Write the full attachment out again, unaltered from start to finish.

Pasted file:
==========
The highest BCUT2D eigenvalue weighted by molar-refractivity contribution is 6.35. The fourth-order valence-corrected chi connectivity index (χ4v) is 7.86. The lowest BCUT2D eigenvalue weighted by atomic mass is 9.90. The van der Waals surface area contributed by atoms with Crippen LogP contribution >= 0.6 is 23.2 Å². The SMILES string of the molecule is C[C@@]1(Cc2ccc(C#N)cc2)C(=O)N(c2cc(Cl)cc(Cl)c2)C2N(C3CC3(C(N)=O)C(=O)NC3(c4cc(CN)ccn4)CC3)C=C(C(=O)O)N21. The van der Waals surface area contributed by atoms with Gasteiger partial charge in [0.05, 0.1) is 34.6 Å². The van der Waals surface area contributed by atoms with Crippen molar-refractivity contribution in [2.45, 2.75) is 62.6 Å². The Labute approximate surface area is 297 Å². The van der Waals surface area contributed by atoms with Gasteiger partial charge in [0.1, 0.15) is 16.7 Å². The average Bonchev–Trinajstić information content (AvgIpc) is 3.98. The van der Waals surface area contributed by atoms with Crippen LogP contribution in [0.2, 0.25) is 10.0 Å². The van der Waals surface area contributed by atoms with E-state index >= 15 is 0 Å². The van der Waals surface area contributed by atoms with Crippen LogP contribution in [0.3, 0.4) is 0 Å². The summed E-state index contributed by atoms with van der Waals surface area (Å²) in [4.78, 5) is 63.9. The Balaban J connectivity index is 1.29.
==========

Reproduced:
The highest BCUT2D eigenvalue weighted by molar-refractivity contribution is 6.35. The fourth-order valence-corrected chi connectivity index (χ4v) is 7.86. The lowest BCUT2D eigenvalue weighted by atomic mass is 9.90. The van der Waals surface area contributed by atoms with Crippen LogP contribution >= 0.6 is 23.2 Å². The SMILES string of the molecule is C[C@@]1(Cc2ccc(C#N)cc2)C(=O)N(c2cc(Cl)cc(Cl)c2)C2N(C3CC3(C(N)=O)C(=O)NC3(c4cc(CN)ccn4)CC3)C=C(C(=O)O)N21. The van der Waals surface area contributed by atoms with Gasteiger partial charge in [0.05, 0.1) is 34.6 Å². The van der Waals surface area contributed by atoms with Crippen molar-refractivity contribution in [2.45, 2.75) is 62.6 Å². The Labute approximate surface area is 297 Å². The van der Waals surface area contributed by atoms with Gasteiger partial charge in [0.1, 0.15) is 16.7 Å². The average Bonchev–Trinajstić information content (AvgIpc) is 3.98. The van der Waals surface area contributed by atoms with Crippen LogP contribution in [0.2, 0.25) is 10.0 Å². The van der Waals surface area contributed by atoms with E-state index >= 15 is 0 Å². The van der Waals surface area contributed by atoms with Crippen LogP contribution in [0.3, 0.4) is 0 Å². The summed E-state index contributed by atoms with van der Waals surface area (Å²) in [4.78, 5) is 63.9. The Balaban J connectivity index is 1.29.